1) After reviewing the information on criminology and the four (4) schools of criminology, discuss and give an example of how each will influence your
selected criminal justice career.
Watch the video: “An insider’s plan for rehabilitating the juvenile justice system, Jeff Wallace” located at https://youtu.be/TOxpjjzP6lM
Then use the case you chose last week for the Week 7 discussion from the PBS cases located at
https://www.pbs.org/wgbh/pages/frontline/shows/juvenile/four/and discuss how you believe Wallace’s recommendations could have helped
rehabilitate the juvenile featured before they were sentenced as an adult.
3)How will issues in the corrections system affect you as a criminal justice professional? What aspects of the corrections system will be most
important for you to be knowledgeable of when interacting with other agencies, colleagues, or citizens?
4)Imagine you are at an interview for a new job. During the interview, you are asked several questions and then asked if you have any questions of
the interviewers. (It is said that you should never leave an interview without asking at least one question of your interviewers!) Read the questions
below and answer them as if you were in an interview:
How do you handle conflict with co-workers?
What is your greatest strength and what is your greatest weakness?
What questions do you have for us?
Lastly in this reflection, discuss any fears you have of interviewing for a future position. Use this opportunity to ask your professor for guidance or
resources that might be beneficial to you as you begin to prepare for your future career.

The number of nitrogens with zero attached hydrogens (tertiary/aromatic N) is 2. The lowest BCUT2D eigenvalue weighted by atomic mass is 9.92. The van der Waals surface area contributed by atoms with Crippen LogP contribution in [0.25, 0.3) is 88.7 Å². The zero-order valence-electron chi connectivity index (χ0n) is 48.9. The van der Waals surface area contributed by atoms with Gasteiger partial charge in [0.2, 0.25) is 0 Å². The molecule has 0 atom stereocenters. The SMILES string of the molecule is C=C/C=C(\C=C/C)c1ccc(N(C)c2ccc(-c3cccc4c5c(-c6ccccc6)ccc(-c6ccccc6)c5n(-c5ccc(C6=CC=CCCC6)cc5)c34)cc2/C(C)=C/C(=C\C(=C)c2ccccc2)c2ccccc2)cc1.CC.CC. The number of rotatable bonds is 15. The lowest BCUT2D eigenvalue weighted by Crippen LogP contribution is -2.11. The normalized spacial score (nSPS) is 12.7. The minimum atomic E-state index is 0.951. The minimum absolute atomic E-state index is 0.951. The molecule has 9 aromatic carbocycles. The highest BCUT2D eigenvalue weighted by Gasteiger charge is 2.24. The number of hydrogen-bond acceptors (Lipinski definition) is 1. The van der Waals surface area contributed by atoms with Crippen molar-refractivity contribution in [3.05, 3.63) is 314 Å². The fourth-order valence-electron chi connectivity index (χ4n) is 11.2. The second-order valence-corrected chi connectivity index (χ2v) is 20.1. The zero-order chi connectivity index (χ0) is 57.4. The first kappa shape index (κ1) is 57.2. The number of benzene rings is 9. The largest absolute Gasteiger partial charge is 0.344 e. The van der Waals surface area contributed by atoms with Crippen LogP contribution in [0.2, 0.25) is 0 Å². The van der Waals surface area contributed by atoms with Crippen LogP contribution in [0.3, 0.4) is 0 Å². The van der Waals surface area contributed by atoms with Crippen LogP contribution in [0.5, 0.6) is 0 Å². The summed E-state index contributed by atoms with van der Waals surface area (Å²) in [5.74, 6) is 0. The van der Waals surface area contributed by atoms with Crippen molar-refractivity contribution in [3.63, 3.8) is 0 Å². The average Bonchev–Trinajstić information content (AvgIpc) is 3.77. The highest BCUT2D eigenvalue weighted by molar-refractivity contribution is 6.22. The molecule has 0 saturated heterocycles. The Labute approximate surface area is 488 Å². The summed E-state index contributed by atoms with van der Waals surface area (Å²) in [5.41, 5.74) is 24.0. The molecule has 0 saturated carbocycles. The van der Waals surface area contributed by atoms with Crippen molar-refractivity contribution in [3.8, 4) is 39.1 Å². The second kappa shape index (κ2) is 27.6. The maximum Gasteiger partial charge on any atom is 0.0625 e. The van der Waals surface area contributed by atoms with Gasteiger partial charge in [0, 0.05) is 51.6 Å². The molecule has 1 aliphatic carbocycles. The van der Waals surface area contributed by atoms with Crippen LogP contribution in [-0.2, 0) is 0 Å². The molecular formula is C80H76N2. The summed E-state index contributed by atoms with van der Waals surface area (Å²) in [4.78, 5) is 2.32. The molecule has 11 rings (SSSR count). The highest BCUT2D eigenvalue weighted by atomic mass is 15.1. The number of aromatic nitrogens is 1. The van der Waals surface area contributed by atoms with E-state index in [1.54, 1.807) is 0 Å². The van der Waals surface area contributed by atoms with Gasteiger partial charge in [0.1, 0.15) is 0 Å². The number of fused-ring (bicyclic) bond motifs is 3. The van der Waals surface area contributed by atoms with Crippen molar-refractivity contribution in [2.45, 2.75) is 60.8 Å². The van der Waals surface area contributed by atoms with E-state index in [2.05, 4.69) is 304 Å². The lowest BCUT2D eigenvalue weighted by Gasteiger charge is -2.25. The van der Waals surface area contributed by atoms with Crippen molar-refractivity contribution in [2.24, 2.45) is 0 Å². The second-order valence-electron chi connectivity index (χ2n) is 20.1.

The main indications of this class were initially, and normally, extraordinary and interesting in its authentic, uprooted setting, extending right to AD 1000, when the thought previously happened of joining a few voices to sing a tune; it was the point at which the Church, who were really the most fundamental effect and impact on the improvement of music in those occasions, saw a need to organize the single-line unaccompanied serenades, because of how they had been used for a serious long time in sacrosanct customs. Regardless, for what reason would the congregation place worry in music? What was their view on music, when all is said in done? The appropriate response lies in the historical backdrop of the early Christian church itself; the congregation was, before, a little yet decided gathering who had confidence in the 'mission' of changing over Europe into Christianity. In this manner, they profoundly attempted in the assignment to impact and avoid the way of life of the Pagan culture at that point, which was altogether supported by the utilization of a "medium" that would go about as a channel to spread Christian convictions: Music. 21. Music, or all the more explicitly Western Art Music, filled in as an incredible mode for the Early Christians, as it was seen as one of the "most grounded and natural powers of nature which had the ability to influence human idea and mind."(Greek reasoning) Moreover, this view was likewise absorbed with the way of life and conventions of the congregation, in which, as should be obvious, how Christian serenades were gotten from, in any case. This gives us how they started to see music as a key idea, at the same time, whenever looked from another point of view, with no acknowledged composed framework to signify the pitch or length of a note, the scoring of music was unavoidably a disputable issue. Consequently, a Benedictine cleric named Guido d'Arezzo, whose life as a melodic researcher accommodatingly orchestrated with the Church's necessity for melodic unification, is, when all is said in done, credited with the presentation of a fight of flat lines, by which one could precisely record the pitch of notes, subsequently starting the primary idea of composed workmanship music. The congregation had initially expected its utilization of music to be only for strict purposes, yet in any case, the real and satisfying parts of music that professed to 'illuminate the spirit' couldn't be disregarded; in the long run, different types of music, from chapel music, got recognized all in all, in which old style music was roused. Anyway amazingly, the expression "old style music" initially didn't appear until the mid-nineteenth century, trying to perceive the time from famous specialists, for example, Ludwig van Beethoven as a brilliant, or rather traditional age. Since we know about how old style music rose up out of the customs and history of Western Art music previously, we can perceive how old style music created in conspicuousness and multifaceted nature during the coming years. However, in particular, it would be very uncertain to allude the Classical time frame "all in all." But why? About Essay Sauce Khachaturian's life in any case, was not constantly a smooth course. In February of 1948, the Communist Party's Central Committee, including head Andrei Zhdanov, reviled the music of Khachaturian, Shostakovich and Prokofiev – The melody "Take the A Train" was composed by a man named Billy Strayhorn. Strayhorn played piano and composed game plans for Duke Ellington's band. The melody in the end turned into a mark opening piece for Duke Ellington and his Orchestra. After a show in Pittsburgh in 1938, Strayhorn played a piece for Ellington. He replicated the symphony's exhibition of "Advanced Lady," and afterward continued to play his own rendition. Ellington in the long run welcomed Strayhorn to his home in the rich Sugar Hill neighborhood of Harlem. In the wake of utilizing the tram headings that Ellington gave him, Strayhorn expressed, "Take the A Train." He made it in his mind at a gathering, and afterward put it all in writing when he was finished.c Benny Goodman's chronicle starts with an uproarious presentation with trumpets blasting. It soon then changes to a relieving piano performance, with the bass on the downbeat. The piano player has a confused impact up until it changes to a saxophone solo. In the melody the bass crescendos, and later decrescendos into another saxophone solo. At the finish of the melody the music rehashes and has a steady crescendo where it closes with a drum break. Benny Goodman and Count Basie's adaptations of One 0 Clock Jump are tremendously unique being that they start with two distinct tunes. Despite the fact that this Basie recording was dull, I thought the song was snappy. All things considered I appreciated Benny Goodman's consummation a great deal, due to how smooth the crescendo progressed into the drum break. In spite of the fact that the drum had a basic musical example in Basie's adaptation I preferred its shortsighted feel. Benny Goodman's form appeared to be increasingly perplexing and had more instruments mix together to add to the music. >GET ANSWER